So there had to be some sinister explanation for so many girls not saying “No!” or “I don’t like this,” or at least “Let’s go to the amusement park instead.” While traditional psychologists claimed little girls naturally try out their seductive skills on older men, some feminists were unwilling to concede any ground on the supposed innocence of girlhood. Particularly thorny was that some women confided having experienced arousal and pleasure during their childhood victimization. How could something so wrong feel so right? Some women felt they needed to defend themselves from the “shameful” suspicion that they wanted to be touched and cooperated in the sexual contact for basic hedonistic motives. So they settled on the excuse: “that was your body, not you.”
Why did some women need to hide or deny that sexual experiences may be pleasurable under certain circumstances, even during childhood? At that time in America it was unthinkable for feminists just like everybody else: a little girl with a dirty mind? Certainly, victims wanted to avoid blame. But as Whittier points out, CSA was seen from an “often lesbian feminist perspective” and responses utilized a “lesbian feminist approach,” so at least some individuals may have had an additional need to justify their personal rejection of men. Some of those individual activists were so – shall we say – selective they couldn’t stand to be in the same room with a man. When self-help groups of former victims met and hugged each other, some individuals preferred that only females were present and hugging. Nobody denies that other political opportunists and profiteers brought their own priorities to the crusade against sexual desire and sexual pleasure in childhood.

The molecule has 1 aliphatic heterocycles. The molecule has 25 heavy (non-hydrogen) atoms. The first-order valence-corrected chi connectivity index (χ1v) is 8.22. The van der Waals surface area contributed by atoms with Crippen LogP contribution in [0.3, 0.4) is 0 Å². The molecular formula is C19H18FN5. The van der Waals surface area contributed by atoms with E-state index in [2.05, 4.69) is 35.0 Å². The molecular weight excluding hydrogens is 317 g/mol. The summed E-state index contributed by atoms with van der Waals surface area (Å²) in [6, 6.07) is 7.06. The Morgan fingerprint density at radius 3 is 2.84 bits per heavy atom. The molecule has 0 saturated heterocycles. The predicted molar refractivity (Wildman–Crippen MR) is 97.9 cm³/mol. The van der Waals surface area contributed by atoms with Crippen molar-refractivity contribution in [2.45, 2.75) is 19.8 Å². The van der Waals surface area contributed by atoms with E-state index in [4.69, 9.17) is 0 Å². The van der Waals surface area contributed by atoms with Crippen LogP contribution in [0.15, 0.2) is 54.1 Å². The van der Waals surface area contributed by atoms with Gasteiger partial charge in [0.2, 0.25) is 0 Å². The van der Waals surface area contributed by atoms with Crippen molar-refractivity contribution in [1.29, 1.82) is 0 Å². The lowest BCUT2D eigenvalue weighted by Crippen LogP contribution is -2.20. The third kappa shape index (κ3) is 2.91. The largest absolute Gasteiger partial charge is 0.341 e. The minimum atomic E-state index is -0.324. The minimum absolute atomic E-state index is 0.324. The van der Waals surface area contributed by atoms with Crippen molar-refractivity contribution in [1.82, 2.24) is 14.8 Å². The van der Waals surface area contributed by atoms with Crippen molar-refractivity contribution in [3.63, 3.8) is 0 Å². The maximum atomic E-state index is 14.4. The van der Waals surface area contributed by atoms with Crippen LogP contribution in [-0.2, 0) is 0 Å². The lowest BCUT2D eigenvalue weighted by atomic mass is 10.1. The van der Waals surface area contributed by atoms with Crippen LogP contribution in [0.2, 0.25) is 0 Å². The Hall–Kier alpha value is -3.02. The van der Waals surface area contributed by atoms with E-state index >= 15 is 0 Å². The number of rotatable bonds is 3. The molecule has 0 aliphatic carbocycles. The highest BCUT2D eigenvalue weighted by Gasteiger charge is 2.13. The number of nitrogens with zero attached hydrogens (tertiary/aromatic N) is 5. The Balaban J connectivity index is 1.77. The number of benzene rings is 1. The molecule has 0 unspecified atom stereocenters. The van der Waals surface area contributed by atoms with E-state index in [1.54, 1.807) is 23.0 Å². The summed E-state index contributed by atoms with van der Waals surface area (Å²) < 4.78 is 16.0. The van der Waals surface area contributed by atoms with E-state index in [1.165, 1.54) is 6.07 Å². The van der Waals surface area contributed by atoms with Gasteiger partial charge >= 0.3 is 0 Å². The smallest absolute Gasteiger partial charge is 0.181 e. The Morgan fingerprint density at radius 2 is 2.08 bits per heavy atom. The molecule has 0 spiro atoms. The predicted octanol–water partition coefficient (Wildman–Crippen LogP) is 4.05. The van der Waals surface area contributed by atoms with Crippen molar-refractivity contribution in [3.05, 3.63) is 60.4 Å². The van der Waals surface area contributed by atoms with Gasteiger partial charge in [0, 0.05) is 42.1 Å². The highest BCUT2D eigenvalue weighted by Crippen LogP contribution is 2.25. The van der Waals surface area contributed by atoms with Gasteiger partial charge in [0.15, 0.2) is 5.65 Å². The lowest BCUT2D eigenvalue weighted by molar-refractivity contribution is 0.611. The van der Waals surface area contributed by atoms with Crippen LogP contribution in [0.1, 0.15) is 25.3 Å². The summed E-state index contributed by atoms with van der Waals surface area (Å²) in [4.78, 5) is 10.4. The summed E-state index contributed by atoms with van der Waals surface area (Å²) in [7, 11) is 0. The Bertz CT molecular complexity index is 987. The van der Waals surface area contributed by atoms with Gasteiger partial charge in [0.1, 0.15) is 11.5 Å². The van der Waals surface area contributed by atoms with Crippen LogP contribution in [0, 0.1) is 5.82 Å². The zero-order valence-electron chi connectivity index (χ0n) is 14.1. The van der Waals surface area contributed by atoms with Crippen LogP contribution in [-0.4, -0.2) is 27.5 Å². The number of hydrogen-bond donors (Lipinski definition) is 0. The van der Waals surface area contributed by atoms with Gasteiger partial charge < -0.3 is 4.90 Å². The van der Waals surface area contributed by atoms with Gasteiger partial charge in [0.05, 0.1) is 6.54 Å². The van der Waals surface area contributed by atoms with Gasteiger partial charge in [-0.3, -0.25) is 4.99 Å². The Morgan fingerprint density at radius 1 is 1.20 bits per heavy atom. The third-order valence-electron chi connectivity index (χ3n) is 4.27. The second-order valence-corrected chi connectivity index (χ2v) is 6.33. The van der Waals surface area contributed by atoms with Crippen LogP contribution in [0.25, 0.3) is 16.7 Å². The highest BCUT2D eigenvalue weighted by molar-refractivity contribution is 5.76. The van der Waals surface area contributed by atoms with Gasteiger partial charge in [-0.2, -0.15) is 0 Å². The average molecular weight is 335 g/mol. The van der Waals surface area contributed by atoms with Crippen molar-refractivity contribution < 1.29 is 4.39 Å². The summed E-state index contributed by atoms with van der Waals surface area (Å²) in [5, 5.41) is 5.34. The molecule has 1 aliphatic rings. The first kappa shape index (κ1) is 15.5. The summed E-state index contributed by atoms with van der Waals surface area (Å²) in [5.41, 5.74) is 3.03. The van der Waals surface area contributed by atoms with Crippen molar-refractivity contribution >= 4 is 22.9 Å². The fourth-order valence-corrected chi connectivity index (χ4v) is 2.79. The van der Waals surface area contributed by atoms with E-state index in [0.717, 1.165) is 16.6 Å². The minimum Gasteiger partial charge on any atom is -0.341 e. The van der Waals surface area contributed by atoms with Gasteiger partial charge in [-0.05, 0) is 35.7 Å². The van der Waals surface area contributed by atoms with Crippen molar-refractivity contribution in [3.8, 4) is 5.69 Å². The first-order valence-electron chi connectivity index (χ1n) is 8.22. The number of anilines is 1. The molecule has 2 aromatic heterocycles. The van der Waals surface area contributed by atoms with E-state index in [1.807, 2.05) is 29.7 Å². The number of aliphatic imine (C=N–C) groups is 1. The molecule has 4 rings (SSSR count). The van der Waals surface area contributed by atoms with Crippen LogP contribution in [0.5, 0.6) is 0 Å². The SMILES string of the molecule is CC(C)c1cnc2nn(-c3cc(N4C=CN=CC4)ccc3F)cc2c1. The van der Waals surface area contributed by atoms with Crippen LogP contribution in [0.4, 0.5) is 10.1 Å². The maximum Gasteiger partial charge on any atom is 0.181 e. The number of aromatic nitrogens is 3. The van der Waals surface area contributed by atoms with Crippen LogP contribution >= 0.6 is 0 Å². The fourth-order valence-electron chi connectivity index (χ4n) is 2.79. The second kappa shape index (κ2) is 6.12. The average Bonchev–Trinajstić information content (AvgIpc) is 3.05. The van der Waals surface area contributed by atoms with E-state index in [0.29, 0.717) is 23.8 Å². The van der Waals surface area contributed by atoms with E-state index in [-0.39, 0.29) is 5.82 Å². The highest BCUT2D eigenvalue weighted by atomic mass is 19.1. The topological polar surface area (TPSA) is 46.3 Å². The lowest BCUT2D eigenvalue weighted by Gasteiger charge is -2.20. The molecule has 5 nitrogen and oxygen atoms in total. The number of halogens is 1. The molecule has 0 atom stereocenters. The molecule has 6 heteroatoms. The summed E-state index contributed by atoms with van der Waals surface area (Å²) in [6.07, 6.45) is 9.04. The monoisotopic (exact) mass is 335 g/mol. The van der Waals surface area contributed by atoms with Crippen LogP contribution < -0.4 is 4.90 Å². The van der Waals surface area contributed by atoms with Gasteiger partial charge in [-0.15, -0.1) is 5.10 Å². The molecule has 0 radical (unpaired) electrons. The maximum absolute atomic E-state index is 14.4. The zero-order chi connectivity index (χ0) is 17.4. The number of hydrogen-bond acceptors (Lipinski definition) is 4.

Regardless of gender, the crusaders taught that each child’s body is her own, so she has a right not to be touched if she doesn’t want to. Ok, no problem with that. But it follows that each child also has a right to be touched if she wants to, otherwise what does your body being your own have to do with anything? Was it merely a coincidence that denying female sexual desire and pleasure in childhood was wholly consistent with the traditional patriarchic ideal of the asexual female? The traditional ideal of the “innocent” young girl uninterested in sex was hard to reject entirely. The result was surely the same: millions of little girls are being mentally castrated today no less than before they were rescued from the risk of early sex abuse. Mary E. Odem has documented that early laws against statutory rape were often exploited by parents in the courts to control rather than protect “wayward” daughters (2).
In 1970 the Australian Germaine Greer suggested the crux of the problem in the title of her bestseller “The Female Eunuch” (3), but in reality Greer’s book said very little about female sexual dysfunction and even blamed it on the absurd traditional explanation: women’s lack of desire or pleasure results from a failure to achieve true romance. Despite the title of her book and oddly consistent with patriarchy, Greer didn’t identify mental castration in childhood as the likely cause of female sexual dysfunction after puberty (discussed below).